Asked if time was running out for the rival factions to agree on a new electoral law ahead of the Feb. 21 deadline, Hariri said: “Time is not running out and we are working to approve a new [vote] law.”
Hariri spoke after meeting with Lebanese Forces chief Samir Geagea to offer condolences over the death of his mother, Marie Habib Geagea, who died Monday.
Meanwhile, the Future Movement poured cold waters on a revived proposal by former Prime Minister Najib Mikati for an electoral law based on proportional representation with Lebanon divided into 13 districts.
“[Former] Prime Minister Najib Mikati’s [electoral] plan is out of the question for the Future Movement because it is based on full proportionality,” Future MP Ammar Houri told The Daily Star.
Houri said the Future Movement’s parliamentary bloc stood firm on its support for a hybrid vote law reached with the Lebanese Forces and the Progressive Socialist Party, which calls for 68 of Parliament’s 128 members to be elected on the basis of the majoritarian system and the remaining 60 under a proportional formula.
This hybrid vote proposal was essentially made to counter another hybrid plan suggested by Speaker Nabih Berri’s bloc, which calls for half of Parliament’s members to be elected under a proportional system and the other half under a winner-take-all formula.
Asked if he was optimistic that political rivals would be able to reach a deal on a new voting system before the end of February as promised by President Michel Aoun and Hariri during this week’s Cabinet session, Houri said: “Inshallah.”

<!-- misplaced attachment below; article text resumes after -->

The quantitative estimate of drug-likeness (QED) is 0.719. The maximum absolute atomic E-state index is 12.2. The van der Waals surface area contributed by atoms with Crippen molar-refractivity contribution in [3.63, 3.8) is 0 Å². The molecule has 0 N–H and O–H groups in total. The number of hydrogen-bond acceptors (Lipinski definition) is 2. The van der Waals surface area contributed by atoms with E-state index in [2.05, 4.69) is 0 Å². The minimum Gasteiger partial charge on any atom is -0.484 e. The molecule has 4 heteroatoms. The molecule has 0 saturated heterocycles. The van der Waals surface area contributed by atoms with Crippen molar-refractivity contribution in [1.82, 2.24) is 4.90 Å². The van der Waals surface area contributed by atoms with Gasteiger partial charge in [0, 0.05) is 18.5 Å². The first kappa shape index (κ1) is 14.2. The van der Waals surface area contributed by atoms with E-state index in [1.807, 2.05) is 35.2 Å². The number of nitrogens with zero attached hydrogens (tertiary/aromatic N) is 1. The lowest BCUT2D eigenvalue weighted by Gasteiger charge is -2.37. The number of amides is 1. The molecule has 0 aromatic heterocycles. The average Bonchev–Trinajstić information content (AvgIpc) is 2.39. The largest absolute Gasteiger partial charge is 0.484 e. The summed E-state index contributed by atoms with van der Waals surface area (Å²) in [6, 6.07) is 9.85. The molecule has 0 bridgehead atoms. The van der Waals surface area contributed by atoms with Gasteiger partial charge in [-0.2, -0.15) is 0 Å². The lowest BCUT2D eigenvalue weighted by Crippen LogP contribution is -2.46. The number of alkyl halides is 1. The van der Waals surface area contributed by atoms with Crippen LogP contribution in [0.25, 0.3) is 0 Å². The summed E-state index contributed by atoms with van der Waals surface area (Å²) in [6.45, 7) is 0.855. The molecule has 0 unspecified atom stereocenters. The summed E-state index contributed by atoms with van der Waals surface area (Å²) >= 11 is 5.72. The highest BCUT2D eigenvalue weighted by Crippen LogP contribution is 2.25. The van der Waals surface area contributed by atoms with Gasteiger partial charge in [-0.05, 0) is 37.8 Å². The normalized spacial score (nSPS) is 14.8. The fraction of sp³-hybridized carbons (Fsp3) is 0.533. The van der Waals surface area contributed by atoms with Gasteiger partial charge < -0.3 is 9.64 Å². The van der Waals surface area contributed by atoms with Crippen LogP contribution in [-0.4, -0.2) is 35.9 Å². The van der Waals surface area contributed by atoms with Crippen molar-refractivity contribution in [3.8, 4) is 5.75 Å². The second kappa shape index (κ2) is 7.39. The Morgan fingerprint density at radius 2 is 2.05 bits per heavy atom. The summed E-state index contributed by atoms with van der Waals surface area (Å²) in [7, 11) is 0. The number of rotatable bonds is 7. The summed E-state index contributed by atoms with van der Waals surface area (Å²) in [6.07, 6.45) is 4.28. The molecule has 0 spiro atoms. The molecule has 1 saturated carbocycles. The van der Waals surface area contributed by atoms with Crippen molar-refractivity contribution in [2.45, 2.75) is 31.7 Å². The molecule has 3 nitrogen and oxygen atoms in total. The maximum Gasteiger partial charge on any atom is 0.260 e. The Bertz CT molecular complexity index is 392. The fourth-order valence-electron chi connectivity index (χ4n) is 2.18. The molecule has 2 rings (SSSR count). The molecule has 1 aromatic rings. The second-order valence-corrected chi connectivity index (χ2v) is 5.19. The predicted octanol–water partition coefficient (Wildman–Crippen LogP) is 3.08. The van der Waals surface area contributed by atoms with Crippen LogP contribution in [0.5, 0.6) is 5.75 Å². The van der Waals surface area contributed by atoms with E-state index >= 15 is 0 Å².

Interior Minister Nouhad Machnouk Wednesday quoted Aoun and Hariri as telling ministers during the Cabinet session that rival political parties would agree on a new voting system before the end of the month.
Although a four-party committee struggling to agree on a new voting system has not met over the past few days after its hybrid vote proposal drew fire from MP Walid Jumblatt’s parliamentary bloc, the Kataeb Party and the Marada Movement, Houri said behind-the-scene contacts and meetings between rival factions were being held with the aim of reaching a formula to replace the 1960 system used in the last elections in 2009.
The committee’s hybrid vote proposal, floated by Foreign Minister Gebran Bassil, leader of the Free Patriotic Movement, calls for electing a part of parliamentary seats under a majoritarian system and another part under a proportional vote law. The committee also includes Finance Minister Ali Hasan Khalil from the Amal Movement, Nader Hariri, chief of Hariri’s staff, and Hezbollah MP Ali Fayyad.
Minister of State for Presidency Affairs Pierre Raffoul said he expected a new electoral law to see the light of the day within one or two weeks. “Consensus in the country will reflect positively on everyone,” Raffoul from the FPM said after meeting in Tripoli with the governor of the north Ramzi Nahra.
Aoun, whose FPM strongly supports a proportional vote law, said he was seeking to enable minorities to be represented in Parliament through a new electoral system.